Jim Milks

Rookie - 12 Points (2/7/1966 / Boston)

The Abington Abolitionist - Poem by Jim Milks

Beneath the sheltering pines a boulder marks the spot
Where the abolitionist came to address the crowds
Here they stood with a single thought
To stand until the slaves were free

They did not assemble for fortune or fame
But to give a voice to the voiceless
And to the nameless a name

For twenty years they came
For twenty years they fought
Between what was right and what was not

“ I am in earnest - I will not equivocate –
I will not excuse - I will not retreat a single inch –
and I will be heard.'
Words of strength and words of power
Carved in stone, for the world to see
Protected by the trees and the flowers

Stand for what is right
Though those with the power and the might
Shall turn against you
And you will find strength you never knew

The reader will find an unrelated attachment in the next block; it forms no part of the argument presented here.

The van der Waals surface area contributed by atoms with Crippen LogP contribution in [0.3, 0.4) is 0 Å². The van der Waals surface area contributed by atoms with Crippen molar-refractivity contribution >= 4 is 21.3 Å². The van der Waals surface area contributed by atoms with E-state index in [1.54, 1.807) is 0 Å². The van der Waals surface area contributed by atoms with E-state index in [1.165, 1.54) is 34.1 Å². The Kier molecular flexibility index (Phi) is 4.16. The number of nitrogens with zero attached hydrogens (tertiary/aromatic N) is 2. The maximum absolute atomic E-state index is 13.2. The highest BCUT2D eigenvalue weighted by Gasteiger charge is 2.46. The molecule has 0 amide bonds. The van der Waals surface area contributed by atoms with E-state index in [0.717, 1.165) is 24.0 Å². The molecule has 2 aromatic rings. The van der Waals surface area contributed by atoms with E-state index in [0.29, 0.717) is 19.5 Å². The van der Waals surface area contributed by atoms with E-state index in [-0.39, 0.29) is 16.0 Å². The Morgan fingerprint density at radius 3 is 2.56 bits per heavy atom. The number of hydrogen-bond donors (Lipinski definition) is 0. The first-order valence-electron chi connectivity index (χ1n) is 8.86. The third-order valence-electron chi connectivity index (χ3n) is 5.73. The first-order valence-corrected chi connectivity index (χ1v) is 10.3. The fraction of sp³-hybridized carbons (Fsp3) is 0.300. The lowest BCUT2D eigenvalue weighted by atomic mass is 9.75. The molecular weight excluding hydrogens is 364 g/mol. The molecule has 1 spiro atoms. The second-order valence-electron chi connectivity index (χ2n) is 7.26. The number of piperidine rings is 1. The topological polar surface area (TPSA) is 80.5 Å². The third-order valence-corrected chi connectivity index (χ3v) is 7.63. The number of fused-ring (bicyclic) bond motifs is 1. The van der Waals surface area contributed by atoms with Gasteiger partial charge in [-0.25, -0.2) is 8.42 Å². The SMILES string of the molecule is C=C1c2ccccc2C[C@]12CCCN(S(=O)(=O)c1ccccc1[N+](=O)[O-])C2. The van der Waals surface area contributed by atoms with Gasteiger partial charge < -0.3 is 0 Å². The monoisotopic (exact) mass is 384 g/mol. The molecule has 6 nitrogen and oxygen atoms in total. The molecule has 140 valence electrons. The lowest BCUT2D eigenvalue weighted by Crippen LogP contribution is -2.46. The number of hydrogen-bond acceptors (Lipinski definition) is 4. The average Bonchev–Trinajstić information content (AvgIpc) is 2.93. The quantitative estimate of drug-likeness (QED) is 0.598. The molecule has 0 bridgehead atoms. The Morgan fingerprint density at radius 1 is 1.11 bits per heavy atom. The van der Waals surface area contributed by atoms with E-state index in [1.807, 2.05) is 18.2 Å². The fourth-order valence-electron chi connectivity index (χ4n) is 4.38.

By the shores of the lake, in the shadow of the pine
Stands a marker, a reminder of a time
When good men stood for what was right
Stood in the face of those with power and the might

A playground now stands in the shadow of the stone
Where children play and are unaware
Of the men that stood against the might, alone

Annually between the years of 1846 and 1865 in a small town in Massachusetts a group of Abolitionist met. Men such as William Lloyd Garrison, Wendell Phillips, Edmund Quincy, Theodore Parker and others Suffered ridicule and abuse by those that felt there should be slavery. William Garrison died just a few short years after the Civil War having seen his dream of freedom for the slaves come true.

© JPM 10/13/08

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Poem Submitted: Monday, October 13, 2008

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